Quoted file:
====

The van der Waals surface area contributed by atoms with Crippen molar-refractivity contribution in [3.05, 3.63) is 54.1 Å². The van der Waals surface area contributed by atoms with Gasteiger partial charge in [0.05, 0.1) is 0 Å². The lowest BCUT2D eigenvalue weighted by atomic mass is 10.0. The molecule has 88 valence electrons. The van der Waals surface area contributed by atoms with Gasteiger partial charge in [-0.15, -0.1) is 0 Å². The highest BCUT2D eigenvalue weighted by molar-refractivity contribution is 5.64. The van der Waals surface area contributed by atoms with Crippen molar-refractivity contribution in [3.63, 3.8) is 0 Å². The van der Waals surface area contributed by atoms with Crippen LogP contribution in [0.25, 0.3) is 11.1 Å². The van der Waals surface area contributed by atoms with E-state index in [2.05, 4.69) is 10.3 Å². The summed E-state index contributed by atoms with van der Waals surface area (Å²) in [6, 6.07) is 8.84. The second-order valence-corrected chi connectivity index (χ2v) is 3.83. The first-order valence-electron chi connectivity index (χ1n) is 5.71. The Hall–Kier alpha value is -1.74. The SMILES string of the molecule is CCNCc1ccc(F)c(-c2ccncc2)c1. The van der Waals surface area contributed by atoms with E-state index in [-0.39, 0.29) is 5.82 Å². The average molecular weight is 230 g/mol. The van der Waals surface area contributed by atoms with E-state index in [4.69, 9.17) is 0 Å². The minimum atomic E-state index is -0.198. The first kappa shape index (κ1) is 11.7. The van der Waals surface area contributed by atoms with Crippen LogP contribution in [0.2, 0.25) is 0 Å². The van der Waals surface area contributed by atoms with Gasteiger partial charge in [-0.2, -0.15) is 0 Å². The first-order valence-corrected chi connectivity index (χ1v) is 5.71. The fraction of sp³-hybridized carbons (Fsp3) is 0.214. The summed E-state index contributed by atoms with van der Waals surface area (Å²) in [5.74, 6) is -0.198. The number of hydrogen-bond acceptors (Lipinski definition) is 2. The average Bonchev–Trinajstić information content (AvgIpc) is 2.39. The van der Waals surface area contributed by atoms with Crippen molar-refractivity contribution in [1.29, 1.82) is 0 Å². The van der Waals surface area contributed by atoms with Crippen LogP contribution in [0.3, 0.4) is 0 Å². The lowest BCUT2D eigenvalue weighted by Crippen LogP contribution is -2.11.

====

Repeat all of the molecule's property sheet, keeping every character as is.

The van der Waals surface area contributed by atoms with Crippen molar-refractivity contribution in [3.05, 3.63) is 54.1 Å². The van der Waals surface area contributed by atoms with Gasteiger partial charge in [0.05, 0.1) is 0 Å². The lowest BCUT2D eigenvalue weighted by atomic mass is 10.0. The molecule has 88 valence electrons. The van der Waals surface area contributed by atoms with Gasteiger partial charge in [-0.15, -0.1) is 0 Å². The highest BCUT2D eigenvalue weighted by molar-refractivity contribution is 5.64. The van der Waals surface area contributed by atoms with Crippen molar-refractivity contribution in [3.63, 3.8) is 0 Å². The van der Waals surface area contributed by atoms with Crippen LogP contribution in [0.25, 0.3) is 11.1 Å². The van der Waals surface area contributed by atoms with E-state index in [2.05, 4.69) is 10.3 Å². The summed E-state index contributed by atoms with van der Waals surface area (Å²) in [6, 6.07) is 8.84. The second-order valence-corrected chi connectivity index (χ2v) is 3.83. The first-order valence-electron chi connectivity index (χ1n) is 5.71. The Hall–Kier alpha value is -1.74. The SMILES string of the molecule is CCNCc1ccc(F)c(-c2ccncc2)c1. The van der Waals surface area contributed by atoms with E-state index in [-0.39, 0.29) is 5.82 Å². The average molecular weight is 230 g/mol. The van der Waals surface area contributed by atoms with E-state index in [4.69, 9.17) is 0 Å². The minimum atomic E-state index is -0.198. The first kappa shape index (κ1) is 11.7. The van der Waals surface area contributed by atoms with Crippen LogP contribution in [0.2, 0.25) is 0 Å². The van der Waals surface area contributed by atoms with Gasteiger partial charge in [-0.2, -0.15) is 0 Å². The first-order valence-corrected chi connectivity index (χ1v) is 5.71. The fraction of sp³-hybridized carbons (Fsp3) is 0.214. The summed E-state index contributed by atoms with van der Waals surface area (Å²) in [5.74, 6) is -0.198. The number of hydrogen-bond acceptors (Lipinski definition) is 2. The average Bonchev–Trinajstić information content (AvgIpc) is 2.39. The van der Waals surface area contributed by atoms with Crippen molar-refractivity contribution in [1.29, 1.82) is 0 Å². The van der Waals surface area contributed by atoms with Crippen LogP contribution in [0.3, 0.4) is 0 Å². The lowest BCUT2D eigenvalue weighted by Crippen LogP contribution is -2.11.